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July 25, 2023updated 26 Jul 2023 8:48am

Virgin Media O2’s 2,000 job cuts are latest blow to UK telecoms industry

The network operator becomes the latest telco to announce mass redundancies. Experts believe there could be more to come.

By Sophia Waterfield

Virgin Media O2 has become the latest telecommunications company to confirm workforce cuts, announcing that it will make 2,000 staff redundant. The news comes after large-scale layoffs were announced by Vodafone and BT. Industry experts fear cost-cutting exercises will continue as telcos struggle to generate revenue while splashing the cash on updating networks.

An image of the Virgin Media logo and the O2 logo on a smartphone.
The Virgin Media O2 job cuts are blamed on squeezed margins and the merger. (Photo via Shutterstock)

The cuts will be made before the end of the year. News that jobs could go was originally reported back in June, and confirmed today when the company released its latest earnings report.

Virgin Media O2 is one of the two largest mobile operators in the UK, and has some 47 million customers across its phone and broadband services. It was formed when Virgin Media merged with O2 in June 2021.

Virgin Media O2 job cuts part of ‘long-term strategy’

In its earnings update, CEO of Virgin Media O2 Lutz Schüler said that the company was navigating “a tough economic climate” and had a “clear long-term strategy” to deliver for its customers.

“Amidst higher costs, rising usage and continued investment, we executed necessary price increases in line with our expectations with the impact starting to flow through to our second quarter revenue and EBITDA growth,” he said.

“Demand for our award-winning connectivity remains, and our significant network investments and service improvements ensure we can meet all customer needs today while preparing for the decades ahead.”

Schüler said that the company would be focused on building commercial momentum for the rest of the year, realising the “synergies of the joint venture” and future-proofing its networks.

Cuts will be made in teams across the business, with staff being consulted on proposals to “simplify” Virgin Media O2’s operating model, leading to the cuts.

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Redundancies strike across the telecoms industry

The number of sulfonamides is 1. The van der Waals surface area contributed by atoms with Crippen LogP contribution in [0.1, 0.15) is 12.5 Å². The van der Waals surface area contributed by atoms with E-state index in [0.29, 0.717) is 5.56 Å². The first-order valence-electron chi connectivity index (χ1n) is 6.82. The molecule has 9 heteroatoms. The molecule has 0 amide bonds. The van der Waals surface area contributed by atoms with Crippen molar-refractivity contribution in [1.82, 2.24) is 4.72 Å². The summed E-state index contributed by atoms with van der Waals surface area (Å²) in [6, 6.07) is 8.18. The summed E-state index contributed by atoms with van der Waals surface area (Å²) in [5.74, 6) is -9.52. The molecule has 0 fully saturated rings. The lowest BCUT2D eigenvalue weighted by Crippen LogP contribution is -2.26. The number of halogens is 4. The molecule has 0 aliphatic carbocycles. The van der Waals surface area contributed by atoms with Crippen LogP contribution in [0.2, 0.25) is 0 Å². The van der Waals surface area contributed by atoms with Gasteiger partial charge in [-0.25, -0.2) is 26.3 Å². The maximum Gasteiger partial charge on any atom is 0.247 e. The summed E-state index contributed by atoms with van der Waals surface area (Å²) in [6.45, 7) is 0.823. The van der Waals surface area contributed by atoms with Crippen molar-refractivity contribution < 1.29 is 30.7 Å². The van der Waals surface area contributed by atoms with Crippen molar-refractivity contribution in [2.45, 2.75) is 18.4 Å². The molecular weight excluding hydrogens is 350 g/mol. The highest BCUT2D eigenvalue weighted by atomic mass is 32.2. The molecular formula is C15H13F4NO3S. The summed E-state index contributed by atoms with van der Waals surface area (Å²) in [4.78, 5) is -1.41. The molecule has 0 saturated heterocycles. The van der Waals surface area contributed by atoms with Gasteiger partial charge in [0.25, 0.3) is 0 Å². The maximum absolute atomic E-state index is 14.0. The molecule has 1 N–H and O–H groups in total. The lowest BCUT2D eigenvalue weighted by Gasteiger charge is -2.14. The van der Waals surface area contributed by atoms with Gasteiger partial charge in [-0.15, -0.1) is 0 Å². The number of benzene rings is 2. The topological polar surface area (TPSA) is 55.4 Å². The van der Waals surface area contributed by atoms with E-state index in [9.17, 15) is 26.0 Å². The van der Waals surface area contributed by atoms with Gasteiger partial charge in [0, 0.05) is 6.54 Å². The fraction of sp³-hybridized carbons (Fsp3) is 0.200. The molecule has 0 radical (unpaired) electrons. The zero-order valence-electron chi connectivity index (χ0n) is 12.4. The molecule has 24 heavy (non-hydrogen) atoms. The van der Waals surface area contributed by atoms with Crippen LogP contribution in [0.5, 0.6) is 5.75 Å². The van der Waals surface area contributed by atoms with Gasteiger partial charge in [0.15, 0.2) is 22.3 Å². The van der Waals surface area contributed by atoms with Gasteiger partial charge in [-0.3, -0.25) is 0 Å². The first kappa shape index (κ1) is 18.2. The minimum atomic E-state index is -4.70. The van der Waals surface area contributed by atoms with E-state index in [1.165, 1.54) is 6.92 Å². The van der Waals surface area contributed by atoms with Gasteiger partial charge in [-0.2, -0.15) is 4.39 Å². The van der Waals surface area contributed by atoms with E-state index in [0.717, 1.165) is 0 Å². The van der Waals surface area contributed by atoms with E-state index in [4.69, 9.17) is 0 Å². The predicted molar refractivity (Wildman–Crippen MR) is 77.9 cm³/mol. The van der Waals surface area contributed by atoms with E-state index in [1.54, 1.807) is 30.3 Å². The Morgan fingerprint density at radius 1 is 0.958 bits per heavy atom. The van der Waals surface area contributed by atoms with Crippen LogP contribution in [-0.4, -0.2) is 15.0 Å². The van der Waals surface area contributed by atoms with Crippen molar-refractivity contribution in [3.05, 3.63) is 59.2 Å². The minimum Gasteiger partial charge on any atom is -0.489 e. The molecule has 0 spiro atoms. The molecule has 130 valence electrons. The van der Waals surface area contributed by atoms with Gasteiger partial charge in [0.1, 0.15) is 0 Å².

The UK operator becomes the third telco in a matter of months to announce job cuts. As reported by Tech Monitor in May, BT said it planned to cut 55,000 jobs as well as replace staff with AI, as part of a plan to adopt a leaner way of working.

Vodafone was another telco to confirm workforce reductions, with 11,000 jobs to go over the next three years. Unlike BT, it said that the workforce cuts were in response to difficult market conditions, but did reference that it also needed a fresh approach to business.

The Communication Workers Union has responded to the news, with Tracey Fussey, assistant secretary, saying that a “tremendous deal of anxiety” has been created among its membership.

“The confirmation of job losses is a tremendous disappointment, and we will be doing everything we can to mitigate against the redundancies,” Fussey said. “The announcement of 2,000 redundancies includes changes already made this year. We will continue to actively work with [Virgin Media O2] through the consultation processes.”

She said that workers deserved “clarity and security” over their futures and that many were feeling vulnerable.

Expect more cost-cutting measures at Virgin Media O2

Paolo Pescatore, founder of PP Foresight, told Tech Monitor that the latest news of Virgin Media O2 job cuts was not good for the UK economy and that there could be more to come from the company as more adjustments are made as part of the merger process.

“There’s no way of dressing this up; it is not good news for UK plc and we can expect to see further cost-cutting measures across the industry,” Pescatore says. “Ultimately, it’s about efficiencies.”

He says that all the telecommunication companies were struggling to “generate new forms of revenue” and were feeling the squeeze on their margins due to the rollout of next-generation networks. “People are reluctant to spend more on connectivity,” he explains. Virgin Media O2 confirmed in its earnings update that it had upped its prices in its second quarter.

“For all providers, it’s an opportune moment to focus on efficiencies,” Pescatore continues. “This is only part of a successful long-term strategy. There should be a greater focus on driving revenues as well.”

Further cuts have come across the tech industry. As reported by Tech Monitor, IBM announced reductions to its back office workforce in May, saying it would replace vacant roles with AI.

“We are now starting to see [this trend in Big Tech] transcend into other verticals,” Pescatore says. “Telco is not immune and with significant technological developments around the corner, this will further fuel job cuts.”

He adds: “Should the Vodafone and Three deal get the green light, it is highly likely we will see a reduction in the combined workforce.”

Read more: Can UK telecoms innovation make it a leader in 5G?

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